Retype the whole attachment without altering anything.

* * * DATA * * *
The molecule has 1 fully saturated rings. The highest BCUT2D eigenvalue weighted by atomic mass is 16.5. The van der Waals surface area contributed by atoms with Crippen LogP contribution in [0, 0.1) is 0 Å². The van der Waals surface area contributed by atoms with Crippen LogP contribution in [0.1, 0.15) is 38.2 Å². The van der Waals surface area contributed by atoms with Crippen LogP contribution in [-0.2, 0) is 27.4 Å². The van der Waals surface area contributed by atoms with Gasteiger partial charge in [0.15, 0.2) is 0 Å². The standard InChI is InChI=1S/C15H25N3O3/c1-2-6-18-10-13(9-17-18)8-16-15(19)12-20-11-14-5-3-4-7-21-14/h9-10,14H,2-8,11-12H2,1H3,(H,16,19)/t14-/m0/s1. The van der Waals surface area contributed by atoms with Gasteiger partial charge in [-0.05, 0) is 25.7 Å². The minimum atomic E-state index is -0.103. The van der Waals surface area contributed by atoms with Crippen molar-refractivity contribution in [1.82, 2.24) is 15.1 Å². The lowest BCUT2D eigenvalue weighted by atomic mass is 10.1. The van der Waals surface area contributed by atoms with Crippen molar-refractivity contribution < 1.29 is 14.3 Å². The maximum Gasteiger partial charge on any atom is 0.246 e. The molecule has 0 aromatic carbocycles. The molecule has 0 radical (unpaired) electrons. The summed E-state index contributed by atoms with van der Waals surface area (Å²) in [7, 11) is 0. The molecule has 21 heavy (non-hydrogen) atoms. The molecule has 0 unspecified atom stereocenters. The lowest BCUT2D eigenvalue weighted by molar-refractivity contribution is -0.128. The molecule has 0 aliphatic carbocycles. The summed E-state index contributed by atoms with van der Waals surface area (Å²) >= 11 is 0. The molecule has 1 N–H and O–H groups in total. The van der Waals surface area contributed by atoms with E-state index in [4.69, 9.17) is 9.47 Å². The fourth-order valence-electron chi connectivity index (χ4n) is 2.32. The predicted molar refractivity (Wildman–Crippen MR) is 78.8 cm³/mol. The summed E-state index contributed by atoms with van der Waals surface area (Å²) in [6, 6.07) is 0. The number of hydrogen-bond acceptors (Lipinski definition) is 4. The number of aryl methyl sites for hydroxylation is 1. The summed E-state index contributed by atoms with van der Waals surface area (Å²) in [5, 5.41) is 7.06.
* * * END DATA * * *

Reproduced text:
The molecule has 1 fully saturated rings. The highest BCUT2D eigenvalue weighted by atomic mass is 16.5. The van der Waals surface area contributed by atoms with Crippen LogP contribution in [0, 0.1) is 0 Å². The van der Waals surface area contributed by atoms with Crippen LogP contribution in [0.1, 0.15) is 38.2 Å². The van der Waals surface area contributed by atoms with Crippen LogP contribution in [-0.2, 0) is 27.4 Å². The van der Waals surface area contributed by atoms with Gasteiger partial charge in [0.15, 0.2) is 0 Å². The standard InChI is InChI=1S/C15H25N3O3/c1-2-6-18-10-13(9-17-18)8-16-15(19)12-20-11-14-5-3-4-7-21-14/h9-10,14H,2-8,11-12H2,1H3,(H,16,19)/t14-/m0/s1. The van der Waals surface area contributed by atoms with Gasteiger partial charge in [-0.05, 0) is 25.7 Å². The minimum atomic E-state index is -0.103. The van der Waals surface area contributed by atoms with Crippen molar-refractivity contribution in [1.82, 2.24) is 15.1 Å². The lowest BCUT2D eigenvalue weighted by atomic mass is 10.1. The van der Waals surface area contributed by atoms with Crippen molar-refractivity contribution < 1.29 is 14.3 Å². The maximum Gasteiger partial charge on any atom is 0.246 e. The molecule has 0 aromatic carbocycles. The molecule has 0 radical (unpaired) electrons. The summed E-state index contributed by atoms with van der Waals surface area (Å²) in [7, 11) is 0. The molecule has 21 heavy (non-hydrogen) atoms. The molecule has 0 unspecified atom stereocenters. The lowest BCUT2D eigenvalue weighted by molar-refractivity contribution is -0.128. The molecule has 0 aliphatic carbocycles. The summed E-state index contributed by atoms with van der Waals surface area (Å²) >= 11 is 0. The molecule has 1 N–H and O–H groups in total. The van der Waals surface area contributed by atoms with E-state index in [4.69, 9.17) is 9.47 Å². The fourth-order valence-electron chi connectivity index (χ4n) is 2.32. The predicted molar refractivity (Wildman–Crippen MR) is 78.8 cm³/mol. The summed E-state index contributed by atoms with van der Waals surface area (Å²) in [6, 6.07) is 0. The number of hydrogen-bond acceptors (Lipinski definition) is 4. The number of aryl methyl sites for hydroxylation is 1. The summed E-state index contributed by atoms with van der Waals surface area (Å²) in [5, 5.41) is 7.06.